By Genalyn Kabiling
The government is aiming to have 1.5 percent of the country’s population tested for COVID-19 before the end of July, according to Health Undersecretary Maria Rosario Vergeire.
Vergeire said they have expanded the targeted testing program to cover more frontliners, including barangay responders and social workers, as well as vulnerable persons to determine if they are infected with the disease.
So far, she said the country’s testing capacity has reached almost 50,000 a day due to the accreditation of 59 testing laboratories. However, only an average of 10,500 to 11,000 actual tests are conducted per day.
“As of yesterday actually we have a total of about 2,200 backlogs in our laboratory, napababa na ho natin iyan it to just 500. Kaya lang with this operational issues that we encounter daily, talagang hindi po maiwasan na mayroon po talagang nagkakaroon ng bottleneck (As of yesterday, actually we have a total of about 2,200 backloads in our laboratory, we have lowered it to just 500. But with these operational issues that we encounter daily, we cannot avoid the bottleneck),” she said in a Palace press briefing aired on state television.
“So mayroon na ho tayong strategies na ini-employ for these things para po magkaroon tayo nang stable na (We have employed strategies for these things to obtain stable) outputs per day and hopefully we can reach this goal of having 1.5 percent of the population tested by the end of July,” she added.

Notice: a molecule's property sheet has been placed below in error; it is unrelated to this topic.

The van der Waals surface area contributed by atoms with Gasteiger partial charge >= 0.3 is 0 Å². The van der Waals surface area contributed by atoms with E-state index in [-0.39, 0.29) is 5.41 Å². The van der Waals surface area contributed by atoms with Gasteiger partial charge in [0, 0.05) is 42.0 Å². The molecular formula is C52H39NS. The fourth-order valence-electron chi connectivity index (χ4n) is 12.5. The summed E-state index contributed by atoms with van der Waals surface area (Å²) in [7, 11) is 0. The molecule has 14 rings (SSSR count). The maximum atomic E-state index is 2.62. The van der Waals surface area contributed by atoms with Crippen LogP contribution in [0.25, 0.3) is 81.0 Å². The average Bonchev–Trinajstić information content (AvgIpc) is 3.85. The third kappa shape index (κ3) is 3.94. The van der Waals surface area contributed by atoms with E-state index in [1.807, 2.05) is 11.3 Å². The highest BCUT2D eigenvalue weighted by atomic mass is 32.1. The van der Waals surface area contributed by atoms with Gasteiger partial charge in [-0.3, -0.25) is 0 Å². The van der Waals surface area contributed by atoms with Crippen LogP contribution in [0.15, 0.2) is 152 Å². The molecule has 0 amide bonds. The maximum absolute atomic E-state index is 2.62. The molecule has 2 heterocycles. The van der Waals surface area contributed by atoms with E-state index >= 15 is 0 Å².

To maximize the country’s daily testing capacity, Vergeire said the government has partnered with the private sector to augment the medical supplies needed for the testing. She said they have also centralized the procurement of medical equipment and other supplies, particularly sourcing these goods directly with the suppliers.
The government has also conducted emerging hiring of health workers and encoders to ensure efficient data gathering and provide “real-time information” to the health department, according to the DOH official.
On complaints about the alleged delays and inaccuracy in the COVID case reporting, Vergeire assured the public that the government is taking steps to improve the situation, particularly enhance an automated system.
“Our government through the DICT (Department of Information and Communications), nagtatrabaho na po nang mabilis para magkaroon tayo ng automated system para hindi naman po tayo magkaroon ng ganitong delays sa pagre-report (is working fast so we can have an automated system so we won’t have delays in the reporting),” she said.
“So hopefully in the coming days, we can have more improvements in our report,” she added.
She also said the health department has remained transparent about reporting the data related to illness. The DOH also provides explanation behind any increase, decrease or other changes in the coronavirus data, she said.
“Kailangan namin ng tulong ng lahat, especially our local government units, kasi hindi naman aandar talaga ang reporting kung hindi makakapagbigay din ng report na maayos ang ating mga local governments (We need the cooperation of everyone, especially our local government units, because our reporting won’t move if they cannot give a proper report),” she said.
An adviser of the national task force on the government’s coronavirus response, Dr. Tony Leachon, recently claimed that the DOH has “lost focus in everything” amid reported delayed data on the coronavirus infections. He said the public demands accountability from DOH.
“The IATF and NTF have been doing their best to prevent this pandemic to escalate. But we couldn’t turn a blind eye to the dropped balls. People are waiting for positive results. It’s time,” he tweeted. “Without a clear, cohesive and transparent communication campaign from DOH , the noise from an overly stressed-out and highly emotional general public, interposed with a varied mixture of political opinions and even potentially misleading facts, will sadly just drown out the truth,” he added.